Hospitals Struggle to Restart Lucrative Elective Care After Coronavirus
Discussion Week 3: Initial Post
As registered nurses, our job is to provide holistic, patient-centered care, which is often accompanied by long hours and extremely challenging patient situations. On top of this, we must maintain a balance between competing needs and limited resources. Kelly and Porr note that in recent decades, many hospitals have switched from a treat-heal-care model to a more corporate business prototype that focuses on efficiency and profit, rather than patient outcomes (2018). With this model, it seems that more resources and staff are geared towards areas of the hospital that will profit the hospitals. At CoxHealth, the hospital revenue primarily comes from surgeries and primary care clinics (Haefner, 2018). Both Medicare and private insurers tend to pay more for such procedures and preventative care (Abelson, 2020).
With this model, there are fewer incentives to provide high-quality, affordable, and convenient healthcare to individuals who do not have private insurance or are uninsured. For example, CoxHealth refers patients who do not have insurance to their Family Medical Care Center (FMCC), which is primarily run by resident physicians. As these resident physicians have recently graduated medical school, they are still learning, and sometimes do not always provide the highest quality of medical care. They also lack resources and staff that the family practice clinics only serving private and Medicare-insured individuals have access to. This creates an ethical dilemma as these patients still deserve high-quality patient-centered care even though they may lack financial resources.
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For this reason, there are policies in place to protect this vulnerable patient population and address these competing needs. Individuals who do not have health insurance are primarily in a lower socioeconomic class, which is linked to poor health outcomes and increases the risk of behavioral health issues and substance abuse (Pampe et al., 2010). CoxHealth partners with Jordan Valley and Burrell Behavioral Health, which are community health centers that aim to serve uninsured individuals by offering high-quality, patient-centered care. According to the Springfield Business Journal, Jordan Valley Community Health Center obtained a federal government-issued grant of $2 million to improve access, resources, and adequate staffing needs to care for uninsured individuals seeking primary care. Also, Burrell Behavioral Center received $4 million from the Substance Abuse and Mental Health Services Administration (SAMHSA) to expand access to mental health and substance abuse treatment for uninsured individuals living in southwest Missouri (2020).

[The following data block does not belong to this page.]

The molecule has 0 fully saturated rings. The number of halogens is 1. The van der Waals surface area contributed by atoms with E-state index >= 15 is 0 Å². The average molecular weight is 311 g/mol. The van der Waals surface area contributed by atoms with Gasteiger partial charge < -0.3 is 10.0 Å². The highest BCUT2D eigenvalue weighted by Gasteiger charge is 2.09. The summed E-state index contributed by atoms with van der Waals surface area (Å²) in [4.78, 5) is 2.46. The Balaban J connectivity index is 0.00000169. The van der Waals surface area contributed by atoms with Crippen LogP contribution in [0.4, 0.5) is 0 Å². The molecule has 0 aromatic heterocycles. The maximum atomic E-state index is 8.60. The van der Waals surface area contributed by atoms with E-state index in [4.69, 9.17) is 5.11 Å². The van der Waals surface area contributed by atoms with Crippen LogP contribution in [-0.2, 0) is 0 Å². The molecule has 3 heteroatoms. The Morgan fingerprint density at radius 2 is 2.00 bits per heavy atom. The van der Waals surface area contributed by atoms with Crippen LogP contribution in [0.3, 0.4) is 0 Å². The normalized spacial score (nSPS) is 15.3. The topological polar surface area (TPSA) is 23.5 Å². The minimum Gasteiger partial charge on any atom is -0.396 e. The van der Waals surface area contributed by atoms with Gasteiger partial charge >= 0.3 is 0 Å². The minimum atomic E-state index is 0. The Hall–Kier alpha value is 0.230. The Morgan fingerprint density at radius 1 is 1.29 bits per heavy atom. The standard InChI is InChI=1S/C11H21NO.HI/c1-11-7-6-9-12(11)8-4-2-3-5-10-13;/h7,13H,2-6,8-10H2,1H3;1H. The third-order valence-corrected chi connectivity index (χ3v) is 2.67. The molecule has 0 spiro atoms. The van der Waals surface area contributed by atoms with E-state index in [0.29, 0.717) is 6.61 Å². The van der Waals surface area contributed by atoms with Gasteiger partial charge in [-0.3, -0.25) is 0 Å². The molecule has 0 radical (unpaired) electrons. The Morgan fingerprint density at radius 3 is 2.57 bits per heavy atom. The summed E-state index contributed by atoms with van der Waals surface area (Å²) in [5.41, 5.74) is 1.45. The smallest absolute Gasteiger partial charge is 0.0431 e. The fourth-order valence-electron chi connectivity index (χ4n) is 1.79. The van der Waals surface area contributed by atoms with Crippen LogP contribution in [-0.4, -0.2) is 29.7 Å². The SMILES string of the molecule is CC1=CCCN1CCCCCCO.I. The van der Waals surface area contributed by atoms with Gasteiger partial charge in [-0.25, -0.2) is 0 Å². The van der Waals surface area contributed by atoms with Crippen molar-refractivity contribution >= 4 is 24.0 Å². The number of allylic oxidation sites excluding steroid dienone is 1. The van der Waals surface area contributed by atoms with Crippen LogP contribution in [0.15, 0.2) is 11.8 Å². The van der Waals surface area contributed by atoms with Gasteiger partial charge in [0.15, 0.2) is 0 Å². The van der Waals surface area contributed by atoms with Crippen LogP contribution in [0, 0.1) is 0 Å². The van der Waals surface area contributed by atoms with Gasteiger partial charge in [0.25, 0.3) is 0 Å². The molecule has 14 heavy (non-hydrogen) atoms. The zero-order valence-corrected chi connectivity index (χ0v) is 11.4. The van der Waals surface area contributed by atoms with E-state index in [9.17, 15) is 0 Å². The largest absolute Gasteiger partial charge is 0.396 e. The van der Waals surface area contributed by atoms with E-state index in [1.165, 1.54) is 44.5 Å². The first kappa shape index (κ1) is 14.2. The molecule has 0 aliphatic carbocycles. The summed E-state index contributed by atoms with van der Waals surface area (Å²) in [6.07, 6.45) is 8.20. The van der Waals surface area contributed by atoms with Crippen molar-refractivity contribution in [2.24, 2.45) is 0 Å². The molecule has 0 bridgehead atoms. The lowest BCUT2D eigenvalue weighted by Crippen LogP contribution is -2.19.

It is clear that lower socioeconomic classes may not always receive the highest quality care from hospitals biased towards allocating resources to the areas that create high-profit margins. As nursing leaders, we must balance the organization’s needs and ensure quality, effective, and safe patient care.